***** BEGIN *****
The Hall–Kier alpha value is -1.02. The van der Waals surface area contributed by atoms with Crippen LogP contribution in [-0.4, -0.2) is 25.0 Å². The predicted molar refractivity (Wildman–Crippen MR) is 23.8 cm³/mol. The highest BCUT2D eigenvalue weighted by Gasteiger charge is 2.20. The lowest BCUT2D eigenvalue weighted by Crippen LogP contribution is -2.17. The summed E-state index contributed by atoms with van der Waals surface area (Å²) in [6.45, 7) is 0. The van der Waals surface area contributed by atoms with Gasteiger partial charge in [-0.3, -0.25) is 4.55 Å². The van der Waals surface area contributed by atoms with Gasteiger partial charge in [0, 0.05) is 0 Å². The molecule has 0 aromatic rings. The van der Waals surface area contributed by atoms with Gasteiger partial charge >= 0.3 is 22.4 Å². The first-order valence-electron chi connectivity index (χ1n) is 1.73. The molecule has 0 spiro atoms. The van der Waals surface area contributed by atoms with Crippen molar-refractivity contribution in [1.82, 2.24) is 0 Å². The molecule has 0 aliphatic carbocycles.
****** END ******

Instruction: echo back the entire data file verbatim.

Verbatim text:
The Hall–Kier alpha value is -1.02. The van der Waals surface area contributed by atoms with Crippen LogP contribution in [-0.4, -0.2) is 25.0 Å². The predicted molar refractivity (Wildman–Crippen MR) is 23.8 cm³/mol. The highest BCUT2D eigenvalue weighted by Gasteiger charge is 2.20. The lowest BCUT2D eigenvalue weighted by Crippen LogP contribution is -2.17. The summed E-state index contributed by atoms with van der Waals surface area (Å²) in [6.45, 7) is 0. The van der Waals surface area contributed by atoms with Gasteiger partial charge in [-0.3, -0.25) is 4.55 Å². The van der Waals surface area contributed by atoms with Gasteiger partial charge in [0, 0.05) is 0 Å². The molecule has 0 aromatic rings. The van der Waals surface area contributed by atoms with Gasteiger partial charge >= 0.3 is 22.4 Å². The first-order valence-electron chi connectivity index (χ1n) is 1.73. The molecule has 0 spiro atoms. The van der Waals surface area contributed by atoms with Crippen molar-refractivity contribution in [1.82, 2.24) is 0 Å². The molecule has 0 aliphatic carbocycles.